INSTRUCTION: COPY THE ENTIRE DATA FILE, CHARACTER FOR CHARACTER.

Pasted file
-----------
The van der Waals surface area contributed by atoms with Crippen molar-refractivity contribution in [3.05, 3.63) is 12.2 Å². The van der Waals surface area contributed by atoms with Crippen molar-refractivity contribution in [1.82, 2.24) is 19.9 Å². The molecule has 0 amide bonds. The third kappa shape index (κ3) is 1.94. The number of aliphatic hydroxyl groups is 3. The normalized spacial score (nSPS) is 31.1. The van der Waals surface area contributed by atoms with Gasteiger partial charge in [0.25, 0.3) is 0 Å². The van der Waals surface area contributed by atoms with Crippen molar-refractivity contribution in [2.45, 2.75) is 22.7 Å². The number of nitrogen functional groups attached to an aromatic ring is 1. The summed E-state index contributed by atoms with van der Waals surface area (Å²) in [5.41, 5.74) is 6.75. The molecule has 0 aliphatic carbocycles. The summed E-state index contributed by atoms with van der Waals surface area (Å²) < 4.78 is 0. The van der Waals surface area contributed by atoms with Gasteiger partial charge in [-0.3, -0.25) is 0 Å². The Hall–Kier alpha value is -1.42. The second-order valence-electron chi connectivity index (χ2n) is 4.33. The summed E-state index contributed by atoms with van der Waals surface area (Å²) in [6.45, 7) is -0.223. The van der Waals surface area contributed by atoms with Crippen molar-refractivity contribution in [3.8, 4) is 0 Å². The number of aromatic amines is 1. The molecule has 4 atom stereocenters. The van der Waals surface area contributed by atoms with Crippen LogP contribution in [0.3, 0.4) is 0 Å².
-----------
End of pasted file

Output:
The van der Waals surface area contributed by atoms with Crippen molar-refractivity contribution in [3.05, 3.63) is 12.2 Å². The van der Waals surface area contributed by atoms with Crippen molar-refractivity contribution in [1.82, 2.24) is 19.9 Å². The molecule has 0 amide bonds. The third kappa shape index (κ3) is 1.94. The number of aliphatic hydroxyl groups is 3. The normalized spacial score (nSPS) is 31.1. The van der Waals surface area contributed by atoms with Gasteiger partial charge in [0.25, 0.3) is 0 Å². The van der Waals surface area contributed by atoms with Crippen molar-refractivity contribution in [2.45, 2.75) is 22.7 Å². The number of nitrogen functional groups attached to an aromatic ring is 1. The summed E-state index contributed by atoms with van der Waals surface area (Å²) in [5.41, 5.74) is 6.75. The molecule has 0 aliphatic carbocycles. The summed E-state index contributed by atoms with van der Waals surface area (Å²) < 4.78 is 0. The van der Waals surface area contributed by atoms with Gasteiger partial charge in [-0.3, -0.25) is 0 Å². The Hall–Kier alpha value is -1.42. The second-order valence-electron chi connectivity index (χ2n) is 4.33. The summed E-state index contributed by atoms with van der Waals surface area (Å²) in [6.45, 7) is -0.223. The van der Waals surface area contributed by atoms with Crippen molar-refractivity contribution in [3.8, 4) is 0 Å². The number of aromatic amines is 1. The molecule has 4 atom stereocenters. The van der Waals surface area contributed by atoms with Crippen LogP contribution in [0.3, 0.4) is 0 Å².